Becoming Elizabeth premieres on June 12 on Starz.
Gerrit Cole’s strong outing wasted in Yankees’ no-no loss
This wasn’t what Gerrit Cole had in mind earlier in the week when he laughed at how being on the mound for a no-hitter has eluded him.
Cole spun a gem of a start Saturday, but wound up on the losing end because he shared the rubber with three Astros pitchers who combined on a no-hitter in a 3-0 victory over the Yankees. In a reminder of how cruel baseball can be, Cole twice took no-hitters into the middle of the game or beyond this week and wound up with a no-decision and a loss on his record (6-2).
“The cold hard truth is we got outpitched and outplayed,” Cole said. “Credit to the opponent. Magical day for them.”
Cole lost a no-hitter in the eighth inning Monday against the Rays, but the Yankees still won, which created a light moment when he joked he has never completed the job despite building a résumé with four All-Star selections and an ERA title. There was no such luck or levity Saturday when he would needed perfection — or better — to outduel Astros starter Cristian Javier and two relievers.
Instead, Cole settled for striking out eight and scattering four hits over seven innings.
“Gerrit’s just going to keep doing that,” catcher Jose Trevino said. “That’s good for us in the long run.”
Cole walked two, but did not allow a hit until back-to-back, two-out singles by Jake Meyers and Martin Maldonado in the fifth inning. He survived that jam unharmed, but his 101st pitch was his big mistake in the seventh inning of a scoreless game.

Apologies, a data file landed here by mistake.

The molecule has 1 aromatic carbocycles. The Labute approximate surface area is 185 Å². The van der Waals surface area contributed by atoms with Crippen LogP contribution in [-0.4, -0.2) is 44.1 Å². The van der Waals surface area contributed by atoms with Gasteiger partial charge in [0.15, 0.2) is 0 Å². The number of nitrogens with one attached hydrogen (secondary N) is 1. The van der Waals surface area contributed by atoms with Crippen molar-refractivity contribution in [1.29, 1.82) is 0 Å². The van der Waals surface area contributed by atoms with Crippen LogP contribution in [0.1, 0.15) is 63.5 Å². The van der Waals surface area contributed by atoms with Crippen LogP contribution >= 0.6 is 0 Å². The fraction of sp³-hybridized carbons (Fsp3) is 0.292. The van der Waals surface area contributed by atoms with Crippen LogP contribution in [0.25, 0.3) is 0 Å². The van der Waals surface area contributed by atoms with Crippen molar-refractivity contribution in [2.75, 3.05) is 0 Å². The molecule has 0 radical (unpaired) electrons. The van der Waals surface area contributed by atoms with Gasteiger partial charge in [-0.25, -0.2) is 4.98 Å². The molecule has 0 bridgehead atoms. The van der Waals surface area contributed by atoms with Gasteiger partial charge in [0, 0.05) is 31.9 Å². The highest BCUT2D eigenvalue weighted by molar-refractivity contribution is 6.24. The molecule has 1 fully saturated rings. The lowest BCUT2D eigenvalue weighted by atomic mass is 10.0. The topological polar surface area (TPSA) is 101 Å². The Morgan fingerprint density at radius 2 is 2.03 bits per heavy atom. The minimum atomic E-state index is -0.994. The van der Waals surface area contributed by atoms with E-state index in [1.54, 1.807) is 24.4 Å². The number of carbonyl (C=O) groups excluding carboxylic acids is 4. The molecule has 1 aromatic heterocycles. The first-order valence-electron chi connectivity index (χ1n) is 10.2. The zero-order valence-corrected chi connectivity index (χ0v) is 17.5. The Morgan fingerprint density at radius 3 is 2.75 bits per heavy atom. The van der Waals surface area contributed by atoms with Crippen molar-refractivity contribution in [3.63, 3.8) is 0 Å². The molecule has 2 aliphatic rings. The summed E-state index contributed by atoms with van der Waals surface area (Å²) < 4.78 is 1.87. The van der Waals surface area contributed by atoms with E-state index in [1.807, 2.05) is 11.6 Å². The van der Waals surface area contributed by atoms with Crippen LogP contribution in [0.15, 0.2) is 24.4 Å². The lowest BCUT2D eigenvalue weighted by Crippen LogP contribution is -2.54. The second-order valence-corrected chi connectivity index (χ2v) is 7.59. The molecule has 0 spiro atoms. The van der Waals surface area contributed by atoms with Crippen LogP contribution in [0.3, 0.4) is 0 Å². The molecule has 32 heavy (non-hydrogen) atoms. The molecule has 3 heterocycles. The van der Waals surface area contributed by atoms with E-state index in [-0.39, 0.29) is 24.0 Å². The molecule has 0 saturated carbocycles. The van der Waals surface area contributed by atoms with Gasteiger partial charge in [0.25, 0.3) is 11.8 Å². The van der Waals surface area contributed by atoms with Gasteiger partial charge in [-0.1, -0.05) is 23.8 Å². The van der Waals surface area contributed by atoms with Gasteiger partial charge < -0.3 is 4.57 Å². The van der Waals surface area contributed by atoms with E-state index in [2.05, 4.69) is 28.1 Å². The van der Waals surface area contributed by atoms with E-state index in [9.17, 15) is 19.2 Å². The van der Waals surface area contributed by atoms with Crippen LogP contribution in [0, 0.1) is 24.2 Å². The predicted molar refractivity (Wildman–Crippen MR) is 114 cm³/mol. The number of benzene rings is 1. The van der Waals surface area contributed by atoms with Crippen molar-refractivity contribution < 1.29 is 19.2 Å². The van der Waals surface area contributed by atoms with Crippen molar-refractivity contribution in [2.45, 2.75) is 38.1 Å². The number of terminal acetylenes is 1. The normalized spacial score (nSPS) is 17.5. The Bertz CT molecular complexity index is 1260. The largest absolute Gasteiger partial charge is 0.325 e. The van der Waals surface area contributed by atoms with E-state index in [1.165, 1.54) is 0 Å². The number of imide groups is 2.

J.J. Matijevic turned on a low-inside fastball and deposited it into the right-field seats for a homer as his reward for showing patience laying off a first pitch in the dirt. The rookie first baseman’s only two career hits have been solo home runs.
“I tried to make an adjustment and I obviously overcorrected and threw the pitch into an area that he was anticipating or he wasn’t going to be late on,” Cole said. “Not the side of the plate that we were trying to go to. It was honestly just a bad miss, but I don’t want to take any credit away from the guy who put a good swing on it.”
The solace is that Cole is pitching like an ace. He has allowed one run or fewer in five of his last six starts. Matijevic’s home run snapped Cole’s 21-inning scoreless streak at home.
“Right away he was getting swing-and miss-with his heater, which was big while he was finding it those first two innings,” manager Aaron Boone said. “I thought his stuff was really good. Once he settled in, he was terrific.”